“De Hiëronymus Bosch-research” (R.H. Marijnissen) 2000
[in: Arnout Balis e.a. (ed.), 200 Jaar Verzamelen. Collectieboek Museum voor Schone Kunsten Gent. Ludion, Ghent-Amsterdam, 2000, pp. 43-44]
After the Second World War art-historical research has gradually changed, on the one hand because of increasing communication facilities (more information was easier to collect), on the other as a result of the introduction of new scientific methods. The results of these methods are pervading the art-historical world more and more, although for the time being at an exasperatingly slow pace.
These days a professional report on a work of art contains two sections, a technical and a non-technical one, that have to be balanced against each other in order to lead to a new synthesis. Bosch’s oeuvre, not being very large, is very suitable to be subjected so such a systematical research programme. But the collaboration between art historians, lab technicians and owners of works of art still leaves a lot to be desired for.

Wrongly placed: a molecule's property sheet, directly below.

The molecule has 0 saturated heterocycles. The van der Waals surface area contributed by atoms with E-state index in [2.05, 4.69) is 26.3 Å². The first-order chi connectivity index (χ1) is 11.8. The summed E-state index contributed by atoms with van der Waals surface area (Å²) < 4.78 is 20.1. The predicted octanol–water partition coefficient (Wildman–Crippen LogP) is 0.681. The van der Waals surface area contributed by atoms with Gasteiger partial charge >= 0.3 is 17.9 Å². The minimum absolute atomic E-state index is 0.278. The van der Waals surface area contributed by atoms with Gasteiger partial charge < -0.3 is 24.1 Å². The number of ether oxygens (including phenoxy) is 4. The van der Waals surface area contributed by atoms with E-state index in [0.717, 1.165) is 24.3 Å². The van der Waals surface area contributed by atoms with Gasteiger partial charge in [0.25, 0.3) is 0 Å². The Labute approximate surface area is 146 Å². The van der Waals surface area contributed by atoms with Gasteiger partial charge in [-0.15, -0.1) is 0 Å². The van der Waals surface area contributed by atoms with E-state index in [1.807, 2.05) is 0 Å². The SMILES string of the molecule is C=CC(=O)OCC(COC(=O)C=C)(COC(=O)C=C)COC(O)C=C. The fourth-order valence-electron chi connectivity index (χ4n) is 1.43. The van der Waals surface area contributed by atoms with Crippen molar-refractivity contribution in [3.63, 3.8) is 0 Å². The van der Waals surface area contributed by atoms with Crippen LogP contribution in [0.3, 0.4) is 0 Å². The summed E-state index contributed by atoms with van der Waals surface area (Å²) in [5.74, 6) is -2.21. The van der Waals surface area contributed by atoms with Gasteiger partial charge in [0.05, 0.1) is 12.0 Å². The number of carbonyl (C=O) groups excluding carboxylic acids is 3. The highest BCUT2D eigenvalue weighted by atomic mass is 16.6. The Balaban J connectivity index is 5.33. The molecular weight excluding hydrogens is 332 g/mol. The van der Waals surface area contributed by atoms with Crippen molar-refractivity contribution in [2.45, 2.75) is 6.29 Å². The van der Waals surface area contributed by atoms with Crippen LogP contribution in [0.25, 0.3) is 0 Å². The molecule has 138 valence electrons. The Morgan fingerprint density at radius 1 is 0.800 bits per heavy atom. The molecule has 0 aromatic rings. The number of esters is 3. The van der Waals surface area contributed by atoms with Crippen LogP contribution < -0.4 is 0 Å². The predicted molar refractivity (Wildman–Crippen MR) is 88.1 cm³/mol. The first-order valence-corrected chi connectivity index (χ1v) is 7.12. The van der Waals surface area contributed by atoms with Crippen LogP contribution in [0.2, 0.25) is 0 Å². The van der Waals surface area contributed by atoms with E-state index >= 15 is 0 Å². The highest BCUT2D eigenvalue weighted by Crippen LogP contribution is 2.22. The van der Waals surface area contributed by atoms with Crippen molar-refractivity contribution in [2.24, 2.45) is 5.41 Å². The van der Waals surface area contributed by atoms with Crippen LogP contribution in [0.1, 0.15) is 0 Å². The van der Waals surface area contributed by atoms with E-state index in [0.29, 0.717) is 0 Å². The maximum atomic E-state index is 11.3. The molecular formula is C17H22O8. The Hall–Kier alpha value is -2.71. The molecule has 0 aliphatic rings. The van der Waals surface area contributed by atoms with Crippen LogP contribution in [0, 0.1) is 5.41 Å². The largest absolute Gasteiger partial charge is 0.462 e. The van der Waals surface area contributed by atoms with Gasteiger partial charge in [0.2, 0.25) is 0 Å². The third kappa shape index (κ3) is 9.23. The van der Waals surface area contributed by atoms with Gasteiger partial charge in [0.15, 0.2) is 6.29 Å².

First the original function of the paintings has to be investigated. The confusion about Bosch’s message is partially due to the fact that the function of his paintings has been studied in an insufficient way. For the research of old Netherlandish masters dendrochronology has become indispensable. A systematical dendrochronological research of the complete Bosch oeuvre would offer a unique opportunity for a critical assessment of the pros and cons of dendrochronology as a method of panel dating.
Infrared reflectography was expected to lead to the distinction of different ‘hands’ and of replicas and copies. In Bosch’s paintings underdrawings have been detected whose style is hardly compatible. This does not have to be disappointing but it raises questions about what we expect from scientific research. X-ray research is very important to collect technical information about a painting. But these photographs should be taken with respect for fixed technical co-ordinates, otherwise the examination results can easily be manipulated.
Pigment identification should be realised without removing any sample material from the painting. Important is also a thorough investigation of the authenticity of the signatures. And a lot of work is still to be done in the field of iconology. Here a special study of late-medieval Latin publications is one of the desiderata.
[explicit 26th December 2006]